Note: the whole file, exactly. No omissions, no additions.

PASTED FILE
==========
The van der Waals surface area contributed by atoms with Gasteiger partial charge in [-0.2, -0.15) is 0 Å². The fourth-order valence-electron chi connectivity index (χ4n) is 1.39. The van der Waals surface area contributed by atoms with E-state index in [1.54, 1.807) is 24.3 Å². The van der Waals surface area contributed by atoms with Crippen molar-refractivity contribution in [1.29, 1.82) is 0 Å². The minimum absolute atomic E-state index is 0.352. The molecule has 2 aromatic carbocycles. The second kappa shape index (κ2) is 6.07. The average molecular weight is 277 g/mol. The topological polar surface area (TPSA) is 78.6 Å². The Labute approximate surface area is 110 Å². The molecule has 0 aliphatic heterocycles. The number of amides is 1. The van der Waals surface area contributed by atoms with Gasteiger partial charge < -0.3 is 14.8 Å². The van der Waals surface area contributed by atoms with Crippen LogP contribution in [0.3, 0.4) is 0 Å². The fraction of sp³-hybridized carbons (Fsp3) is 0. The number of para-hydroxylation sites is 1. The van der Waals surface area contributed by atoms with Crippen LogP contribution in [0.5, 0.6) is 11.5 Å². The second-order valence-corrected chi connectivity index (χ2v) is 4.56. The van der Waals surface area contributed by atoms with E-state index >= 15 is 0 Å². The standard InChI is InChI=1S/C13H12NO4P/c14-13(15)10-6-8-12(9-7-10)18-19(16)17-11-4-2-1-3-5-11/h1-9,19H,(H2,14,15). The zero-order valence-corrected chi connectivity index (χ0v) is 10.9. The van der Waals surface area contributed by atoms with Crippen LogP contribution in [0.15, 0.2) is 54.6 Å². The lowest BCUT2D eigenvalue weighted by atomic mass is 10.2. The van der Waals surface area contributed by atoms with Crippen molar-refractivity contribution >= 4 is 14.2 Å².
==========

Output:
The van der Waals surface area contributed by atoms with Gasteiger partial charge in [-0.2, -0.15) is 0 Å². The fourth-order valence-electron chi connectivity index (χ4n) is 1.39. The van der Waals surface area contributed by atoms with E-state index in [1.54, 1.807) is 24.3 Å². The van der Waals surface area contributed by atoms with Crippen molar-refractivity contribution in [1.29, 1.82) is 0 Å². The minimum absolute atomic E-state index is 0.352. The molecule has 2 aromatic carbocycles. The second kappa shape index (κ2) is 6.07. The average molecular weight is 277 g/mol. The topological polar surface area (TPSA) is 78.6 Å². The Labute approximate surface area is 110 Å². The molecule has 0 aliphatic heterocycles. The number of amides is 1. The van der Waals surface area contributed by atoms with Gasteiger partial charge < -0.3 is 14.8 Å². The van der Waals surface area contributed by atoms with Crippen LogP contribution in [0.3, 0.4) is 0 Å². The fraction of sp³-hybridized carbons (Fsp3) is 0. The number of para-hydroxylation sites is 1. The van der Waals surface area contributed by atoms with Crippen LogP contribution in [0.5, 0.6) is 11.5 Å². The second-order valence-corrected chi connectivity index (χ2v) is 4.56. The van der Waals surface area contributed by atoms with E-state index >= 15 is 0 Å². The standard InChI is InChI=1S/C13H12NO4P/c14-13(15)10-6-8-12(9-7-10)18-19(16)17-11-4-2-1-3-5-11/h1-9,19H,(H2,14,15). The zero-order valence-corrected chi connectivity index (χ0v) is 10.9. The van der Waals surface area contributed by atoms with Crippen LogP contribution in [0.15, 0.2) is 54.6 Å². The lowest BCUT2D eigenvalue weighted by atomic mass is 10.2. The van der Waals surface area contributed by atoms with Crippen molar-refractivity contribution >= 4 is 14.2 Å².